Whole Foods, known for providing high quality organic food options, recently announced that it is considering expanding into the retail clinic market. Whole Foods would be joining such chains as Target, CVS, and Walgreens in providing on-site healthcare to consumers. Retail clinics offer basic primary care options to walk-in patients, including care for minor ailments, administration of vaccinations, and treatment for seasonal items such as flu shots and physicals.
It is estimated that by 2016, 2,800 retail clinics will be operating in the United States, decreasing medical expenditures by approximately $800 million every year. With convenient locations, limited wait times, and affordable prices, retail clinics address the major barriers of access to healthcare.
“The [medical] profession has a problem and I think the retail clinics have found it. The problem is access,” says Charles Cutler, MD, chair of the American College of Physicians (ACP) Board of Regents. “If you call your doctor for an appointment there may be an opening but at an inconvenient time…There is a convenience factor with the retail clinics,” he says.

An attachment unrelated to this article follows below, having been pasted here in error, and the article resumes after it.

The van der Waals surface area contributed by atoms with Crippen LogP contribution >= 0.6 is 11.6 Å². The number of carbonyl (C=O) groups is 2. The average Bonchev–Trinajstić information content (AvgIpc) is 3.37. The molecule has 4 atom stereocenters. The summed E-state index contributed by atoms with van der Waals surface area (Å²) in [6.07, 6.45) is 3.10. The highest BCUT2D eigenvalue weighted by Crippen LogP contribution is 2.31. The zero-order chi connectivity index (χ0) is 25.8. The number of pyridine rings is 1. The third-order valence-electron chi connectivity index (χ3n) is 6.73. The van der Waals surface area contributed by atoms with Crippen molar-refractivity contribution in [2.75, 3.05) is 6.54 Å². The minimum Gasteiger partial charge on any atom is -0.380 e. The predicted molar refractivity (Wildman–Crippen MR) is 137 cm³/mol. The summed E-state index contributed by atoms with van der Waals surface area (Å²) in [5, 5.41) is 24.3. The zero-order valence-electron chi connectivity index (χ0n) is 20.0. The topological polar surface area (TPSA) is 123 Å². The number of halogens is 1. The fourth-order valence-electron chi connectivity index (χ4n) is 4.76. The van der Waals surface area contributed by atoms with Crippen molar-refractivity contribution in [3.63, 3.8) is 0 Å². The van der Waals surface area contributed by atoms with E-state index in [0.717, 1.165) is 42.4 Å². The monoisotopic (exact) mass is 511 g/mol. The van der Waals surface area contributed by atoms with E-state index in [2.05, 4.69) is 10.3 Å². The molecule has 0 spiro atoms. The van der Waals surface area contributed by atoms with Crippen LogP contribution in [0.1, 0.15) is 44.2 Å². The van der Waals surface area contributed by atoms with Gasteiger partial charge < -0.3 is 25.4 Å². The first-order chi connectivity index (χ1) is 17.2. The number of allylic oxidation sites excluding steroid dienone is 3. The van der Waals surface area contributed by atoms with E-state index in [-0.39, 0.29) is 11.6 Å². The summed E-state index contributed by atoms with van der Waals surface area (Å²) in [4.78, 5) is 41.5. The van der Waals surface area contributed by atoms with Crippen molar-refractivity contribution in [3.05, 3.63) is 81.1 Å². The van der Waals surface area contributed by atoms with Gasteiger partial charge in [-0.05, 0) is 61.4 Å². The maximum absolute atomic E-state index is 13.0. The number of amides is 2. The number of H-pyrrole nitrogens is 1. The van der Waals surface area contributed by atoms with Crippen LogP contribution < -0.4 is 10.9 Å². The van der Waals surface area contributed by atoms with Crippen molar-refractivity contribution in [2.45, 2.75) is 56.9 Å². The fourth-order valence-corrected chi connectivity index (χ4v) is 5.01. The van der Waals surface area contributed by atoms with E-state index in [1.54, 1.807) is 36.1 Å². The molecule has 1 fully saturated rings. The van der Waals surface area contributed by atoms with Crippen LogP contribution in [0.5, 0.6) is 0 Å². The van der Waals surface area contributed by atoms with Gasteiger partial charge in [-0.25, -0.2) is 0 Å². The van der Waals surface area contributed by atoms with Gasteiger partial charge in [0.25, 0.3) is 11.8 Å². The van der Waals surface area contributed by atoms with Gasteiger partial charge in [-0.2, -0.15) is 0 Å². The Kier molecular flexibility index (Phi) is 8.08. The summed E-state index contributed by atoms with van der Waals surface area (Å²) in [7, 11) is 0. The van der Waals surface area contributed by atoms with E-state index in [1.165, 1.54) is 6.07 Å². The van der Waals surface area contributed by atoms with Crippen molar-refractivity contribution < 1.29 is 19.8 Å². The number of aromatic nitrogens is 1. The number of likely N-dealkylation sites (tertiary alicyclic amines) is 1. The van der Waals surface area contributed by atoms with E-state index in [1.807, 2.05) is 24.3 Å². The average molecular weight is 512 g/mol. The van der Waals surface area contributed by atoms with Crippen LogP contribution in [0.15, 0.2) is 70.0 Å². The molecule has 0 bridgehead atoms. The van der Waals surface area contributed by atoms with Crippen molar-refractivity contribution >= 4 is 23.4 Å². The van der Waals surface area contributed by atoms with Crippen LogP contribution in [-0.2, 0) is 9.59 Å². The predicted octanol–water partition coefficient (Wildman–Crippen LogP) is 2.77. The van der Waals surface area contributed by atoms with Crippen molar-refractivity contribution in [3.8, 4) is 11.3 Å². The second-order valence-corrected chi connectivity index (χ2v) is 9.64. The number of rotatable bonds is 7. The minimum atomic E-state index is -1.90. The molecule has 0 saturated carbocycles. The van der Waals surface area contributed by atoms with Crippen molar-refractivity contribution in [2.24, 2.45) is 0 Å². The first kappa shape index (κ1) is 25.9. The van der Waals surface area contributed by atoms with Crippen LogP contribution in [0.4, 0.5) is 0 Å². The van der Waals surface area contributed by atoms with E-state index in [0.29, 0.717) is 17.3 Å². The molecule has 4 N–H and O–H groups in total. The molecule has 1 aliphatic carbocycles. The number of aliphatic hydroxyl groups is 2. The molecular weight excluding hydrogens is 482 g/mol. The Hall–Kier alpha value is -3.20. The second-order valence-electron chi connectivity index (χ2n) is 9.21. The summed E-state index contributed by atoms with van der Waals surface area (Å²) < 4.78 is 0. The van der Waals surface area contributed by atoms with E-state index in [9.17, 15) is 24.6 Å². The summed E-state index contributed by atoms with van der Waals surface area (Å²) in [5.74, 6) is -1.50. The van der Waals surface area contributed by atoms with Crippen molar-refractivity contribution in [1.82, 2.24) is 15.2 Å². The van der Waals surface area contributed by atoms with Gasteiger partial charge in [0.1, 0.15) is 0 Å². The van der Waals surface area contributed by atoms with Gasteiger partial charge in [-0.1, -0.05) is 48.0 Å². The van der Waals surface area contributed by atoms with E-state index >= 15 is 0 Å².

Under the backdrop of the impending primary care shortage, which is predicted to reach a deficit of 60,000 primary care physicians by 2020, retail clinics could help to alleviate some of the pressure on primary care practices by treating basic ailments. Retail clinics often use nurse practitioners and physician assistants to treat patients as highly effective and efficient primary care providers. As more patients take advantage of the convenience and affordability of these niche clinics, it would enable private practices, emergency departments, and urgent care clinics to treat more severe or chronic conditions.